Dollars and Cents

In many documents we generate in the oil industry, some of the most important things the readers will note are the costs and prices and estimated profits to be made; therefore, expressing amounts of currency in the most understandable and readable way is critical.

Bad Example:  US$3.477MM

For the dollar currency, the AP Stylebook recommends using the dollar sign ($) for all references except very casual ones and those without a numeral.

The price of West Texas Intermediate rose $2.13 today.
I’ll bet you a dollar the weekly meeting will be canceled this afternoon.
The yen increased against the dollar again today.

For amounts less than a dollar, use a numeral followed by the word “cents.” For amounts more than a dollar, use the $ and two decimal places.

My very first job was selling soda pop for 25 cents a can on weekends at the golf course across the street. My mom bought it for 10 cents a can, and I usually earned about $7.20 each day. The golfers asked me why I didn’t sell beer. I told them it was because I was only 10 years old.

Here is the preferred form for various amounts:
5 cents     $1.05     $5
$50     $500     $5,000   $500,000
$5 million     $5.55 million     $500 billion
Note that unnecessary zeroes after the decimal point are eliminated. Such zeroes should be maintained in columns or tables if any of the amounts listed contain non-zero cents.

Now, the SPE Style Guide prefers using the ISO abbreviations for currencies rather than symbols such as $, £, ¥, or €. This is because such symbols are often lost in translation to HTML online, resulting in gobbledygoop in the online database. The ISO currency abbreviations, such as USD, GBP, JPY, and EUR, can be found at this link:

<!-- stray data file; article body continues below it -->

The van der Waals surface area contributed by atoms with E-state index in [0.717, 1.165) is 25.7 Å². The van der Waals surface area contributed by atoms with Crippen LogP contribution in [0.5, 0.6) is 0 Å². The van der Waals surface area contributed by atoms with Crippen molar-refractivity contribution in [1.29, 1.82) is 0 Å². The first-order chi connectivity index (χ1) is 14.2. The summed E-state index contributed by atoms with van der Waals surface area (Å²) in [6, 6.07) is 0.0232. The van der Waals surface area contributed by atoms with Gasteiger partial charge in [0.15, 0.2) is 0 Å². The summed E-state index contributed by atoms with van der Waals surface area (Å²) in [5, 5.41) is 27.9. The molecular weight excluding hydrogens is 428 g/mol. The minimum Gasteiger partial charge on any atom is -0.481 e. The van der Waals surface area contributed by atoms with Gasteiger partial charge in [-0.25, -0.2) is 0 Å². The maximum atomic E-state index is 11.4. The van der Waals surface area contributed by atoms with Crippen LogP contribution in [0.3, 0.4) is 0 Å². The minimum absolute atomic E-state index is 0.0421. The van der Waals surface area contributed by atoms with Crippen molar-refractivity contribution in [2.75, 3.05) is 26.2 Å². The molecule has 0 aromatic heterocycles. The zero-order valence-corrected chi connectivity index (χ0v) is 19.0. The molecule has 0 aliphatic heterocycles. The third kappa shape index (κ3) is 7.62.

If you will be using the same currency throughout a document with many amounts mentioned, such as in a proposed budget or development plan, a statement at the beginning noting that all amounts are in US dollars will suffice; then you can use the $ format described above.

Never start a sentence with an amount of money; however, an amount of money as a subject of a phrase is always singular.

Bad Example:  $555 million for the weekly lottery was a new record.
Good Example: He said $76 million is the most he would pay for that property.


2 Responses to “Dollars and Cents”

  1. Rhonda Says:

    One other thing to be aware of is the use of ‘billion’, ‘trillion’ etc. whether related to money or to volume of oil/gas etc.

    ‘Billion’ has quite a different value in the US than in other countries. For example, 1 billion in the US is a thousand x million, whereas in countries like Australia it is a million x million.

  2. Bill Denning Says:

    The URL of the list of A1 tables has changed, it’s now:

    That appears to be the easiest way to access the .xls file; the path of the spreadsheet itself is:

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